Ultimately, Brexit became the great excuse to do nothing in Irish politics. House building was moribund. There was no appreciable improvements to the health service. The national broadband plan and the building of the children’s hospital became synonymous with sclerosis.
Because of the Brexit conundrum, there seemed no issue on which Fianna Fáil would not pull down the government.
Into this vacuum stepped Sinn Féin and its cadre of candidates, many of them barely known within their own constituency. It has long been thought that candidate recognition is the crucial variable in Irish politics.
Fianna Fáil and Fine Gael dominated the electoral landscape for close to a century because they had the temperature of their local constituencies through their workers on the ground and recognisable candidates in the constituency.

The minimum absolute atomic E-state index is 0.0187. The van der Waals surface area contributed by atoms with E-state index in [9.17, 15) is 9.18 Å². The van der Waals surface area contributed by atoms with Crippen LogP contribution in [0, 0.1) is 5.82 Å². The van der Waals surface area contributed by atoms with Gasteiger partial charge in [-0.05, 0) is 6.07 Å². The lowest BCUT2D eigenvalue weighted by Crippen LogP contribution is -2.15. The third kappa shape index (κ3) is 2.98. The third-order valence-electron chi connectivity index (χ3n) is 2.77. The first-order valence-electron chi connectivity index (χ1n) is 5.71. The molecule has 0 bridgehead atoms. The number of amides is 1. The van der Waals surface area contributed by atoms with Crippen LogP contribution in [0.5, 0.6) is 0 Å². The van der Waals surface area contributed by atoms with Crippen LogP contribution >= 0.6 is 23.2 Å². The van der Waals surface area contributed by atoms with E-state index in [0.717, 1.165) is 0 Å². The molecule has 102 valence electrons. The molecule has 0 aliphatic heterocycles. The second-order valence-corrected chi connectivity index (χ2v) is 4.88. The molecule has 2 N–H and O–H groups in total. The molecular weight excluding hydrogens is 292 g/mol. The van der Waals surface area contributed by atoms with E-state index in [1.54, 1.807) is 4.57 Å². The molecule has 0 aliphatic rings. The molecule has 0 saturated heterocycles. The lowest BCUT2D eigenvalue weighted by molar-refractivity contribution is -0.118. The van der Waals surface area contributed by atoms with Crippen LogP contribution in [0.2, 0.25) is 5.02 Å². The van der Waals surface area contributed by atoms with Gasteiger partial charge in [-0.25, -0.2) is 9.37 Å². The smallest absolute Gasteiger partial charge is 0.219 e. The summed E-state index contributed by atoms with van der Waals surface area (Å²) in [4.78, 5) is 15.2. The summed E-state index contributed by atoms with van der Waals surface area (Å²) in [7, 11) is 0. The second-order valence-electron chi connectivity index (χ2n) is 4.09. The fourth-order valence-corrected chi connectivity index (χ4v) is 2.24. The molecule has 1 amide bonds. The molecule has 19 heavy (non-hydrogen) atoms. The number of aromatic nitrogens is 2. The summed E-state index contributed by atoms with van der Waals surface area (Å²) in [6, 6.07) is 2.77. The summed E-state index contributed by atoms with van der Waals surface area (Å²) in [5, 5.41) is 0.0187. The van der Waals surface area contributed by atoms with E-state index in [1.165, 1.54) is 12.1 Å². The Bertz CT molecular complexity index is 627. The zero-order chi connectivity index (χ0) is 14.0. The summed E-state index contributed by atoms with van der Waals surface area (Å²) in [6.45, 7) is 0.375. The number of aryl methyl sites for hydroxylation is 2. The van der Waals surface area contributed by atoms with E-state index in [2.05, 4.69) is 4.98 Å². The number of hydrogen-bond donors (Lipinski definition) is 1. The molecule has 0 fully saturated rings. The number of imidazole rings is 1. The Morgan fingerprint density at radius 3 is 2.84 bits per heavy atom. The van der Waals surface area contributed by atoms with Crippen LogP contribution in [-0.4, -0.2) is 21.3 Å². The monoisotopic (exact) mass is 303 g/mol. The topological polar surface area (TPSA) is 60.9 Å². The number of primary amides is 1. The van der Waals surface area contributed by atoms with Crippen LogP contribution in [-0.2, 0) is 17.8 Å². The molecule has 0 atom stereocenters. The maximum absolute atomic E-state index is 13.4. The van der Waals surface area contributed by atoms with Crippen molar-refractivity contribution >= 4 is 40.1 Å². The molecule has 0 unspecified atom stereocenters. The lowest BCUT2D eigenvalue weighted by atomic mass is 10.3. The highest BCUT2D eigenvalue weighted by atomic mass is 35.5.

The economic crash changed all that.
Fianna Fáil thought that local factors and candidate recognition would save it in large numbers of seats in 2011. They didn’t. Less than a decade later, local issues and candidate recognition are even less important.
The Sinn Féin surge on Saturday was based overwhelmingly on the mantra of change. It has had huge first-count successes with candidates who would be unknown to many of those who voted for them, and they are not casting their ballots on local issues.
We know from the exit poll they are voting on national issues, mainly housing and health.
These are issues which of course resonate with voters in their constituencies but the consistency of the Sinn Féin vote across the state shows their relevance across the country.